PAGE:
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    Depending on how the website will interact with the DB (if it will only be fetching data from it, rather than writing as well), user authentication might create an extra attack surface instead of solving a problem, if not implemented properly. However, this depends on the type of website. – jackgu1988 Apr 8 at 11:49
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    @jackgu1988: Good point and that's why I explicitly recommended using existing authentication mechanisms built into the web server and not self-made ones implemented in the web application. To cite myself "....using the established mechanism the web server has (i.e. htpasswd or similar) ...". – Steffen Ullrich Apr 8 at 13:31
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Ingress: Your website will be open to the world on tcp ports 80 and 443. You may also need to open up some other ports to allow you to manage the website (tcp port 22 for ssh for example, although you can limit the source to your management station). That means your webserver will be open to application level attacks on those ports. So test those ports for application level vulnerabilities.

Egress: If someone manages an application level attack against your webserver they can trick it into making an outbound connection to allow remote control. So it is good to limit egress connections from your webserver.

You will probably need egress port 53 (DNS). You may need some egress to grab patch updates (ideally you can make the destination IPs specific). Depending on your application you may need some egress access to access data or authentication resources.

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    While true you need to control the ingress and egress of the server. By them self there not enough. Also this does not sender the question asked (while still having value) – LvB Apr 7 at 19:47
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    This looks like a firewall strategy, but you don't actually say that. I think you need to connect some dots. – schroeder Apr 7 at 21:44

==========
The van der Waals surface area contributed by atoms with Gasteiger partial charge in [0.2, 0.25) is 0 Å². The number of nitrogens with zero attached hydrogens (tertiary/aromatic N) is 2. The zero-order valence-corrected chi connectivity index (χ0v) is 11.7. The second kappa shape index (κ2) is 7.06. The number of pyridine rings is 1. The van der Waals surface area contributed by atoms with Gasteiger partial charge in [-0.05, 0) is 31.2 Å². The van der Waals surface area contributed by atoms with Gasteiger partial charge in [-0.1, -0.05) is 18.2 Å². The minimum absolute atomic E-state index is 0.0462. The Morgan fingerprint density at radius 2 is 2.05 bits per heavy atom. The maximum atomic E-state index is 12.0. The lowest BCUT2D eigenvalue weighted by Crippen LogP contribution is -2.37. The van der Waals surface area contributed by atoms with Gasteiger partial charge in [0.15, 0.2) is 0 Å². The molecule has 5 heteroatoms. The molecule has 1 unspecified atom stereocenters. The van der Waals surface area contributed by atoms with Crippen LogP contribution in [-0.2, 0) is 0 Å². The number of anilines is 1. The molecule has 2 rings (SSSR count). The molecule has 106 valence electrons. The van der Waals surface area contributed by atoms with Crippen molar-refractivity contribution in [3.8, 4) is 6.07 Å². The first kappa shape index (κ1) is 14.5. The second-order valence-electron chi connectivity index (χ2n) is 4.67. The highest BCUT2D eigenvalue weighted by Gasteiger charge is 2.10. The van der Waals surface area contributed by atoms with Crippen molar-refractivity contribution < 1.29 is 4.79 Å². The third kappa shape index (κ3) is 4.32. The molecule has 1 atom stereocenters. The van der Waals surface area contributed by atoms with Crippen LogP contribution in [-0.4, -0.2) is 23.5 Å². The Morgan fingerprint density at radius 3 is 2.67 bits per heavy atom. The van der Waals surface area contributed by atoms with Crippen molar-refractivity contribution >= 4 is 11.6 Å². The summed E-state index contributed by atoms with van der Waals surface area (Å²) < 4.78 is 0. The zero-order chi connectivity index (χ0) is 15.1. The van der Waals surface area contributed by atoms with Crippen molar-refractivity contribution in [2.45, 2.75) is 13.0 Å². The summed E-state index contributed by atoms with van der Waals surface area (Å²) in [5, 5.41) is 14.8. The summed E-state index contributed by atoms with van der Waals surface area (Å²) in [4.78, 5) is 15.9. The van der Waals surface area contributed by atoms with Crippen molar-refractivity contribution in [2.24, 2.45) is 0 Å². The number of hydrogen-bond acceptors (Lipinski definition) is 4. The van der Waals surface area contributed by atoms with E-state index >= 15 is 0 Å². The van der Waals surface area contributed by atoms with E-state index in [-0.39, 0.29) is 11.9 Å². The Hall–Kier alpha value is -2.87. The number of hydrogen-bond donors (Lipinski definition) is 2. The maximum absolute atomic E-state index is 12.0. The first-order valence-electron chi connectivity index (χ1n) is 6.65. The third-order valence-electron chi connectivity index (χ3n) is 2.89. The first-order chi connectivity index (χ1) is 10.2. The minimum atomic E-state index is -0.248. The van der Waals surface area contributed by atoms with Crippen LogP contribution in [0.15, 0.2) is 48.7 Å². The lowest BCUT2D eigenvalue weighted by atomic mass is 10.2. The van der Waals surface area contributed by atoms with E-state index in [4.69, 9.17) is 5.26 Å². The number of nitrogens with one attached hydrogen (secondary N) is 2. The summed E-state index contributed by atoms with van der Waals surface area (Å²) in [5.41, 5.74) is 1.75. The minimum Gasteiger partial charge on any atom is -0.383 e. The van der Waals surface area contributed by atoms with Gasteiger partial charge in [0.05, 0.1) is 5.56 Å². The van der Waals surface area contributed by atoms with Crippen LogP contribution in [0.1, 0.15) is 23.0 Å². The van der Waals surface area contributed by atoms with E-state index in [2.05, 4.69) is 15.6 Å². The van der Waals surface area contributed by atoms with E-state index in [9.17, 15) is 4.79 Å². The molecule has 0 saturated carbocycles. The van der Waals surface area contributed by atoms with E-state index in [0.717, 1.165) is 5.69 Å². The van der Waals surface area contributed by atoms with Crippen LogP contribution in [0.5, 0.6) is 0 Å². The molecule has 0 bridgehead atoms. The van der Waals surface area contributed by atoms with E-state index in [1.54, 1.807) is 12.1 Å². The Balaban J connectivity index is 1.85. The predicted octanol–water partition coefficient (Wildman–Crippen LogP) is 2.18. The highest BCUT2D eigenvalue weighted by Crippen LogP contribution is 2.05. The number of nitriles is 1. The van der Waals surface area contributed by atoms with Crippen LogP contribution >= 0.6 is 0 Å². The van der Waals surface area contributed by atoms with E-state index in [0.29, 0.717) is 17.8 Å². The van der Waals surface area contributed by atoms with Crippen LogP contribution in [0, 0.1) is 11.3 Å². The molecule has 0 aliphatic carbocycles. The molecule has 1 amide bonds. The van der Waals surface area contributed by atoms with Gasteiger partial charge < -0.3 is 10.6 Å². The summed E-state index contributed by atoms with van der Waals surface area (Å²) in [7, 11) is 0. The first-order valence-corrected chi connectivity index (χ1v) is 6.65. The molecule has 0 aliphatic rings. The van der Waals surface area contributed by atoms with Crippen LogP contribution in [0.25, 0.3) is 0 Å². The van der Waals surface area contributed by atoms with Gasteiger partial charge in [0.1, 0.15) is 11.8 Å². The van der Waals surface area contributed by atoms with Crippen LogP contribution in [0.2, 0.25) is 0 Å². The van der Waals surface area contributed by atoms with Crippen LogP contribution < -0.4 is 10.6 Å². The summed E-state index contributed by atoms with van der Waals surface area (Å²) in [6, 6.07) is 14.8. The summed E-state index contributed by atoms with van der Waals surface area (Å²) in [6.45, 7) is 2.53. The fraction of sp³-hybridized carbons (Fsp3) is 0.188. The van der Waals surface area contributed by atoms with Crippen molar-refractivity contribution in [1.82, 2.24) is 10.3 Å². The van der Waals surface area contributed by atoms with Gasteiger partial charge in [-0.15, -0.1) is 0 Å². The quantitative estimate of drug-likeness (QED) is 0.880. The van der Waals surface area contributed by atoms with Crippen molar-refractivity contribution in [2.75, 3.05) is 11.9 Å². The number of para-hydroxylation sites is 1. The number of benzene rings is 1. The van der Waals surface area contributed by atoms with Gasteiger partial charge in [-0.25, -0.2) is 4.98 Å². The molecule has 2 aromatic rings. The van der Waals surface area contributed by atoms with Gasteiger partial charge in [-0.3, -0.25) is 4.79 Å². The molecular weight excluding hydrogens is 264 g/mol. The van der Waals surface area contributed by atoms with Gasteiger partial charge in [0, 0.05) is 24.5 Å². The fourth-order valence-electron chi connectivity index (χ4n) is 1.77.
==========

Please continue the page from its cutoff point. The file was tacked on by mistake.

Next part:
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A single firewall is not enough because you need to have multiple defensive layers security to harden the whole solution or system from different types of attacks in the OSI layers.

My suggestion is the following setup.

  • The server should behind IP firewall with NAT applied and Web application Firewall.
  • Remove all the unnecessary services on the servers.
  • Change default passwords.
  • Close unnecessary ports.
  • Open only 443 and with TLS.
  • Regularly patch your web server.
  • Pentest your Web site and server at least once a year.
  • DDOS/DOS solution will also help.

The documents below from NIST will help you apply extra security measures. https://csrc.nist.gov/publications/detail/sp/800-44/version-2/final\ https://nvlpubs.nist.gov/nistpubs/Legacy/SP/nistspecialpublication800-44ver2.pdf https://nvlpubs.nist.gov/nistpubs/Legacy/SP/nistspecialpublication800-123.pdf

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A firewall does next to nothing on a typical VPS.

What makes a server vulnerable? Having a buggy application that accepts connections from the outside and that can be exploited to gain unauthorized access.